If you’re like most people, buying a car is a serious financial commitment. You want to get the best deal possible, while also being as certain as possible about the quality of the vehicle itself. This creates a dilemma: whether you should buy your car online (often at a lower price) or in person (where you can test the car beforehand).
According to TIME American car shoppers are happy to shop online for new automobiles – around 75% of survey respondents said that they would consider buying a car completely online, never setting foot inside of a dealership.
This points to a few simple truths about the traditional car buying experience:
- It can be a long process
- It often involves financing paperwork
- Buyers are often unclear about warranty stipulations
Moving this to an online platform allows car buyers to cut down some of the time they would otherwise spend at the dealership – two hours of extra time, according to some estimates – and still get a good deal.
In many cases, the financing aspect of the purchase can be handled entirely online, making life easier for customers. Warranties granted for online products tend to be more comprehensive than those offered in brick-and-mortar stores as well. They are designed as an extra incentive to trust a product you won’t get to actually test before buying.
Not All Online Car Dealerships are Equal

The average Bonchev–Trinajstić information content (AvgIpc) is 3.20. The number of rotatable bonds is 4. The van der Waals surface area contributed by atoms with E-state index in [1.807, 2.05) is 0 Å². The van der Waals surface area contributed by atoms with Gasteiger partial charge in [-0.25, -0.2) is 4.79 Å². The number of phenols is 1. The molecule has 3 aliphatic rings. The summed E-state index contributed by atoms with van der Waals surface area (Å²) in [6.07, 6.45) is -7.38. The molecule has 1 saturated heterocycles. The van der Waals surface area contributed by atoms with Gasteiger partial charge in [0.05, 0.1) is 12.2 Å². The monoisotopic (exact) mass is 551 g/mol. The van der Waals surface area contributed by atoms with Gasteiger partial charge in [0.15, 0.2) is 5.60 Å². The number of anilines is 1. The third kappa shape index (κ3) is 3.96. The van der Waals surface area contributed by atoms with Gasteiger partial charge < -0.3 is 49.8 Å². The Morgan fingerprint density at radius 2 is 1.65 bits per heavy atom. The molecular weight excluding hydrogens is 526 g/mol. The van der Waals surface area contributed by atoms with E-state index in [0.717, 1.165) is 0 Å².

There are two major types of online car dealerships. Dealer aggregators and direct-to-consumer dealers.
- Dealer aggregators collect listings from various dealers and present them to customers in a standardized, easy to navigate format. Most of the big-name car websites are dealer aggregators or have aggregator functions as part of the site.
- Direct from Dealer websites are essentially the site of a particular branded auto dealer. You’ll only find the cars available in that particular dealer’s stock, and you’ll be able to ask for a quote or even chat with a salesperson as you see fit.
As the DMV points out, buying a car online can be very convenient, but you’ll want to be sure that your dealer is represented within your state. Otherwise you might have to go through a more complicated registration process than expected.
As an additional benefit, it’s much easier to comparison-shop at an online dealership, especially through a dealer aggregator. You may find that several dealerships have the same year, make, and model of vehicle and be able to choose the best option at a more competitive price.
Why Not Do Both?
While each of these methods of car shopping have their benefits and drawbacks, there is nothing preventing you from doing both. The Internet is convenient and accessible, and you can use it to learn about some good deals before stepping into a dealership to test drive a particular vehicle. This approach might earn you some leverage with the salesperson, and get you a car for a lower price than you would otherwise.